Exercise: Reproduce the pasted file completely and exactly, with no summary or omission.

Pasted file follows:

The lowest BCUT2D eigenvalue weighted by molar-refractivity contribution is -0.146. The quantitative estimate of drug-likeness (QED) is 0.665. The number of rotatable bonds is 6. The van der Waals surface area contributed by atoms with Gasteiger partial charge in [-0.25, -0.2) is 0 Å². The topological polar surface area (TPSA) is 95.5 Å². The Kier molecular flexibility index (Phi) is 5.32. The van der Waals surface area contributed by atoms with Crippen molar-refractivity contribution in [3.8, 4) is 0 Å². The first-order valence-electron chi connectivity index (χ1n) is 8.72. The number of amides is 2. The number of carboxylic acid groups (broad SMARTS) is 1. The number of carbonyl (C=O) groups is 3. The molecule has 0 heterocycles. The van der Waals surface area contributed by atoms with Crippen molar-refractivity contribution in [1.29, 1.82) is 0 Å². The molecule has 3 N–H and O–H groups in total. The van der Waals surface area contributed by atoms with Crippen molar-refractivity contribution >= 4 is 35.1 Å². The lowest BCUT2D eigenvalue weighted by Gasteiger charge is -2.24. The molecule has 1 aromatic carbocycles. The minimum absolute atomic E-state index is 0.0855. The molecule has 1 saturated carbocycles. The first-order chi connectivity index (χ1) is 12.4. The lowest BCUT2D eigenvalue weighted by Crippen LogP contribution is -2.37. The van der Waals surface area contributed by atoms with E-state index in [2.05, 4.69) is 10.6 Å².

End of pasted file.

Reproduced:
The lowest BCUT2D eigenvalue weighted by molar-refractivity contribution is -0.146. The quantitative estimate of drug-likeness (QED) is 0.665. The number of rotatable bonds is 6. The van der Waals surface area contributed by atoms with Gasteiger partial charge in [-0.25, -0.2) is 0 Å². The topological polar surface area (TPSA) is 95.5 Å². The Kier molecular flexibility index (Phi) is 5.32. The van der Waals surface area contributed by atoms with Crippen molar-refractivity contribution in [3.8, 4) is 0 Å². The first-order valence-electron chi connectivity index (χ1n) is 8.72. The number of amides is 2. The number of carboxylic acid groups (broad SMARTS) is 1. The number of carbonyl (C=O) groups is 3. The molecule has 0 heterocycles. The van der Waals surface area contributed by atoms with Crippen molar-refractivity contribution in [1.29, 1.82) is 0 Å². The molecule has 3 N–H and O–H groups in total. The van der Waals surface area contributed by atoms with Crippen molar-refractivity contribution >= 4 is 35.1 Å². The lowest BCUT2D eigenvalue weighted by Gasteiger charge is -2.24. The molecule has 1 aromatic carbocycles. The minimum absolute atomic E-state index is 0.0855. The molecule has 1 saturated carbocycles. The first-order chi connectivity index (χ1) is 12.4. The lowest BCUT2D eigenvalue weighted by Crippen LogP contribution is -2.37. The van der Waals surface area contributed by atoms with E-state index in [2.05, 4.69) is 10.6 Å².